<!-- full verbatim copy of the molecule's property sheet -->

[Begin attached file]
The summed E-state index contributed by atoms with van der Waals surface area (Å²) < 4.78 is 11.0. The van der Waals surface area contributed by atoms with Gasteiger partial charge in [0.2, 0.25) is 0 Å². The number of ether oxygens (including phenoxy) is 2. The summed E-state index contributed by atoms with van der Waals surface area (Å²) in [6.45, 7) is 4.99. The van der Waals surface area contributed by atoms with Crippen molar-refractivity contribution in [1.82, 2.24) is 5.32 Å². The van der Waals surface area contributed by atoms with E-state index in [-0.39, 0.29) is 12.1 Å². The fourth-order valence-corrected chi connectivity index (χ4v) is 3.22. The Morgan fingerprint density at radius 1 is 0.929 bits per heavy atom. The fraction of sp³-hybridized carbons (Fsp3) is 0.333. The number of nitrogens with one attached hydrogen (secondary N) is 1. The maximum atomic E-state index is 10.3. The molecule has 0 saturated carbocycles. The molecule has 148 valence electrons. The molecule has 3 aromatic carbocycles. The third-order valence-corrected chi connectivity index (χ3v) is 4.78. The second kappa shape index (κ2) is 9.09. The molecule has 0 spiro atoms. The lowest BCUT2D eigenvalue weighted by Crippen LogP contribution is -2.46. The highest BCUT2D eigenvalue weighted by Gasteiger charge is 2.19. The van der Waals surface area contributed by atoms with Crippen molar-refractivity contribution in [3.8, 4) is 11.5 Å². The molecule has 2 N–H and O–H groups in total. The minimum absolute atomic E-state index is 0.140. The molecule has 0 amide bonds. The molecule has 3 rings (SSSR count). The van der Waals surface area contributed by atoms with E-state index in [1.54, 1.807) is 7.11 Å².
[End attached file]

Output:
The summed E-state index contributed by atoms with van der Waals surface area (Å²) < 4.78 is 11.0. The van der Waals surface area contributed by atoms with Gasteiger partial charge in [0.2, 0.25) is 0 Å². The number of ether oxygens (including phenoxy) is 2. The summed E-state index contributed by atoms with van der Waals surface area (Å²) in [6.45, 7) is 4.99. The van der Waals surface area contributed by atoms with Crippen molar-refractivity contribution in [1.82, 2.24) is 5.32 Å². The van der Waals surface area contributed by atoms with E-state index in [-0.39, 0.29) is 12.1 Å². The fourth-order valence-corrected chi connectivity index (χ4v) is 3.22. The Morgan fingerprint density at radius 1 is 0.929 bits per heavy atom. The fraction of sp³-hybridized carbons (Fsp3) is 0.333. The number of nitrogens with one attached hydrogen (secondary N) is 1. The maximum atomic E-state index is 10.3. The molecule has 0 saturated carbocycles. The molecule has 148 valence electrons. The molecule has 3 aromatic carbocycles. The third-order valence-corrected chi connectivity index (χ3v) is 4.78. The second kappa shape index (κ2) is 9.09. The molecule has 0 spiro atoms. The lowest BCUT2D eigenvalue weighted by Crippen LogP contribution is -2.46. The highest BCUT2D eigenvalue weighted by Gasteiger charge is 2.19. The van der Waals surface area contributed by atoms with Crippen molar-refractivity contribution in [3.8, 4) is 11.5 Å². The molecule has 2 N–H and O–H groups in total. The minimum absolute atomic E-state index is 0.140. The molecule has 0 amide bonds. The molecule has 3 rings (SSSR count). The van der Waals surface area contributed by atoms with E-state index in [1.54, 1.807) is 7.11 Å².